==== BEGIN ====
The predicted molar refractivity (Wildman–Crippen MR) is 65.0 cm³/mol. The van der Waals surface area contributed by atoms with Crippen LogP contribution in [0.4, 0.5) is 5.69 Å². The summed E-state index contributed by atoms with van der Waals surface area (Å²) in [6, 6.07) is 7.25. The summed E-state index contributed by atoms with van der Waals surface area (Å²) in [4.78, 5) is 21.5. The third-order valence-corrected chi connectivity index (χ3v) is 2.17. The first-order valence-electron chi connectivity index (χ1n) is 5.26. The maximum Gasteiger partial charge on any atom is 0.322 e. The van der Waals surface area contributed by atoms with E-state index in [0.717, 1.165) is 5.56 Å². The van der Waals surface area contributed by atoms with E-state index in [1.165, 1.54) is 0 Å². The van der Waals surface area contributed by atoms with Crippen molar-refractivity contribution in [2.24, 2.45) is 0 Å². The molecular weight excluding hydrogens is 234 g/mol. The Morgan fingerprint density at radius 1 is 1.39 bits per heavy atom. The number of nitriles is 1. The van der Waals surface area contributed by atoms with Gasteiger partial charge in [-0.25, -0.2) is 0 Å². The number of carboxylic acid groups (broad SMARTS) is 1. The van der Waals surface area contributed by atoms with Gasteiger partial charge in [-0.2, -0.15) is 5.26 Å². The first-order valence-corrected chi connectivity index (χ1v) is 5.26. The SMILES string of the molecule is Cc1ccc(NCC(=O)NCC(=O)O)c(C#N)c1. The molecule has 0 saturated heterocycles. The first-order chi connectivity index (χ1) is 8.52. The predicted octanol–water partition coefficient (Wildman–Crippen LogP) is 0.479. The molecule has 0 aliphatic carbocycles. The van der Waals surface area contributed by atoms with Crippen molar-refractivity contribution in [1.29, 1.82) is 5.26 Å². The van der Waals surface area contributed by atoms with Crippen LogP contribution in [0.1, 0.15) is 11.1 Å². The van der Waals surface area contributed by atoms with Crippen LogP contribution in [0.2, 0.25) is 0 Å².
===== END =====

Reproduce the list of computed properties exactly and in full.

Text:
The predicted molar refractivity (Wildman–Crippen MR) is 65.0 cm³/mol. The van der Waals surface area contributed by atoms with Crippen LogP contribution in [0.4, 0.5) is 5.69 Å². The summed E-state index contributed by atoms with van der Waals surface area (Å²) in [6, 6.07) is 7.25. The summed E-state index contributed by atoms with van der Waals surface area (Å²) in [4.78, 5) is 21.5. The third-order valence-corrected chi connectivity index (χ3v) is 2.17. The first-order valence-electron chi connectivity index (χ1n) is 5.26. The maximum Gasteiger partial charge on any atom is 0.322 e. The van der Waals surface area contributed by atoms with E-state index in [0.717, 1.165) is 5.56 Å². The van der Waals surface area contributed by atoms with E-state index in [1.165, 1.54) is 0 Å². The van der Waals surface area contributed by atoms with Crippen molar-refractivity contribution in [2.24, 2.45) is 0 Å². The molecular weight excluding hydrogens is 234 g/mol. The Morgan fingerprint density at radius 1 is 1.39 bits per heavy atom. The number of nitriles is 1. The van der Waals surface area contributed by atoms with Gasteiger partial charge in [-0.25, -0.2) is 0 Å². The number of carboxylic acid groups (broad SMARTS) is 1. The van der Waals surface area contributed by atoms with Gasteiger partial charge in [-0.2, -0.15) is 5.26 Å². The first-order valence-corrected chi connectivity index (χ1v) is 5.26. The SMILES string of the molecule is Cc1ccc(NCC(=O)NCC(=O)O)c(C#N)c1. The molecule has 0 saturated heterocycles. The first-order chi connectivity index (χ1) is 8.52. The predicted octanol–water partition coefficient (Wildman–Crippen LogP) is 0.479. The molecule has 0 aliphatic carbocycles. The van der Waals surface area contributed by atoms with Crippen molar-refractivity contribution in [1.29, 1.82) is 5.26 Å². The van der Waals surface area contributed by atoms with Crippen LogP contribution in [0.1, 0.15) is 11.1 Å². The van der Waals surface area contributed by atoms with Crippen LogP contribution in [0.2, 0.25) is 0 Å².